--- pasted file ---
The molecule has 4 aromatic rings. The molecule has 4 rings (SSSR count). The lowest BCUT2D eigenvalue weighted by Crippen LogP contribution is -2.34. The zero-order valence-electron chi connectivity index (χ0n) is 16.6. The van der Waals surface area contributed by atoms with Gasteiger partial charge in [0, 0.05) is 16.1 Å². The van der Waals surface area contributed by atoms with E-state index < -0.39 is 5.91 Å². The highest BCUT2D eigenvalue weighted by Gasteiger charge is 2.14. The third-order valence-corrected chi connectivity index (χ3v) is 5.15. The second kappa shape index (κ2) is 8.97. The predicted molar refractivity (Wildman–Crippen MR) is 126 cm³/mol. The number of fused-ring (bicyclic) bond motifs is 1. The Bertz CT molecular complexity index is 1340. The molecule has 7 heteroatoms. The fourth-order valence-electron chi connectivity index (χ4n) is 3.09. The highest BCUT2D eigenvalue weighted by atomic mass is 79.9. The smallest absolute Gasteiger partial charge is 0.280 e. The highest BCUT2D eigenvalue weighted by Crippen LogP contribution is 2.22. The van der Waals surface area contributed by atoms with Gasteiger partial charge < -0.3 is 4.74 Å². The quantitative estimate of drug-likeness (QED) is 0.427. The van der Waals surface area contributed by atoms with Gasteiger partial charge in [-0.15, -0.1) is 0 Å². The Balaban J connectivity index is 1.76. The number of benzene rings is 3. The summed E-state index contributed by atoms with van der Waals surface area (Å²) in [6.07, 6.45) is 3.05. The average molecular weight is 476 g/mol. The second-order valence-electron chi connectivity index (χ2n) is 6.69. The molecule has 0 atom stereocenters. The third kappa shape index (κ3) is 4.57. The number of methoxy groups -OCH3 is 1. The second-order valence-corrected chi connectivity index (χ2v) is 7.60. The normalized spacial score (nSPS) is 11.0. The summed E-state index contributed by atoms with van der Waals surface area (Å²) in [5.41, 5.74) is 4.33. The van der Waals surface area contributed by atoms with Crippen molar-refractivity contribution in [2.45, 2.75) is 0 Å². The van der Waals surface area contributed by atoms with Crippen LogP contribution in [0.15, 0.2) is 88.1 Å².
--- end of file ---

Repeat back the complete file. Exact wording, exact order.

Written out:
The molecule has 4 aromatic rings. The molecule has 4 rings (SSSR count). The lowest BCUT2D eigenvalue weighted by Crippen LogP contribution is -2.34. The zero-order valence-electron chi connectivity index (χ0n) is 16.6. The van der Waals surface area contributed by atoms with Gasteiger partial charge in [0, 0.05) is 16.1 Å². The van der Waals surface area contributed by atoms with E-state index < -0.39 is 5.91 Å². The highest BCUT2D eigenvalue weighted by Gasteiger charge is 2.14. The third-order valence-corrected chi connectivity index (χ3v) is 5.15. The second kappa shape index (κ2) is 8.97. The predicted molar refractivity (Wildman–Crippen MR) is 126 cm³/mol. The number of fused-ring (bicyclic) bond motifs is 1. The Bertz CT molecular complexity index is 1340. The molecule has 7 heteroatoms. The fourth-order valence-electron chi connectivity index (χ4n) is 3.09. The highest BCUT2D eigenvalue weighted by atomic mass is 79.9. The smallest absolute Gasteiger partial charge is 0.280 e. The highest BCUT2D eigenvalue weighted by Crippen LogP contribution is 2.22. The van der Waals surface area contributed by atoms with Gasteiger partial charge < -0.3 is 4.74 Å². The quantitative estimate of drug-likeness (QED) is 0.427. The van der Waals surface area contributed by atoms with Gasteiger partial charge in [-0.15, -0.1) is 0 Å². The Balaban J connectivity index is 1.76. The number of benzene rings is 3. The summed E-state index contributed by atoms with van der Waals surface area (Å²) in [6.07, 6.45) is 3.05. The average molecular weight is 476 g/mol. The second-order valence-electron chi connectivity index (χ2n) is 6.69. The molecule has 0 atom stereocenters. The third kappa shape index (κ3) is 4.57. The number of methoxy groups -OCH3 is 1. The second-order valence-corrected chi connectivity index (χ2v) is 7.60. The normalized spacial score (nSPS) is 11.0. The summed E-state index contributed by atoms with van der Waals surface area (Å²) in [5.41, 5.74) is 4.33. The van der Waals surface area contributed by atoms with Crippen molar-refractivity contribution in [2.45, 2.75) is 0 Å². The van der Waals surface area contributed by atoms with Crippen LogP contribution in [0.15, 0.2) is 88.1 Å².